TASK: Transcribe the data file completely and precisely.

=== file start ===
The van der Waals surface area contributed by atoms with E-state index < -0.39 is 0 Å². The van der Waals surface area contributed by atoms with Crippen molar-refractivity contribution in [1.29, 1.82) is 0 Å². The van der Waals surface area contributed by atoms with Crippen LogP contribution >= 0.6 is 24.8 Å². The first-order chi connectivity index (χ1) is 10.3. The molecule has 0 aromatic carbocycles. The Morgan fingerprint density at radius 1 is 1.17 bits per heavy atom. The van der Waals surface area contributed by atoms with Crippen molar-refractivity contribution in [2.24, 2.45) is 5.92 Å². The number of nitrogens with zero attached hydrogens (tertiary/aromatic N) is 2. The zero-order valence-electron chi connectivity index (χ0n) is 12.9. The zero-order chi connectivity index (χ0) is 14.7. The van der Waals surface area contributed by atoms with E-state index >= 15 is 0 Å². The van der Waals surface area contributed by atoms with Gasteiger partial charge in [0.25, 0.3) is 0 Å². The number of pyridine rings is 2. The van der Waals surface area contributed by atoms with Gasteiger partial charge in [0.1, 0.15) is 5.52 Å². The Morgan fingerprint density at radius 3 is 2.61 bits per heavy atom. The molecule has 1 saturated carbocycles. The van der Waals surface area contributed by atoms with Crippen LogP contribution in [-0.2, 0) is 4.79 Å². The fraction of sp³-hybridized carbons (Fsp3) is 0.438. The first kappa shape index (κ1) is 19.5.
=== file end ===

The van der Waals surface area contributed by atoms with E-state index < -0.39 is 0 Å². The van der Waals surface area contributed by atoms with Crippen molar-refractivity contribution in [1.29, 1.82) is 0 Å². The van der Waals surface area contributed by atoms with Crippen LogP contribution >= 0.6 is 24.8 Å². The first-order chi connectivity index (χ1) is 10.3. The molecule has 0 aromatic carbocycles. The Morgan fingerprint density at radius 1 is 1.17 bits per heavy atom. The van der Waals surface area contributed by atoms with Crippen molar-refractivity contribution in [2.24, 2.45) is 5.92 Å². The number of nitrogens with zero attached hydrogens (tertiary/aromatic N) is 2. The zero-order valence-electron chi connectivity index (χ0n) is 12.9. The zero-order chi connectivity index (χ0) is 14.7. The van der Waals surface area contributed by atoms with E-state index >= 15 is 0 Å². The van der Waals surface area contributed by atoms with Gasteiger partial charge in [0.25, 0.3) is 0 Å². The number of pyridine rings is 2. The van der Waals surface area contributed by atoms with Gasteiger partial charge in [0.1, 0.15) is 5.52 Å². The Morgan fingerprint density at radius 3 is 2.61 bits per heavy atom. The molecule has 1 saturated carbocycles. The van der Waals surface area contributed by atoms with Crippen LogP contribution in [-0.2, 0) is 4.79 Å². The fraction of sp³-hybridized carbons (Fsp3) is 0.438. The first kappa shape index (κ1) is 19.5.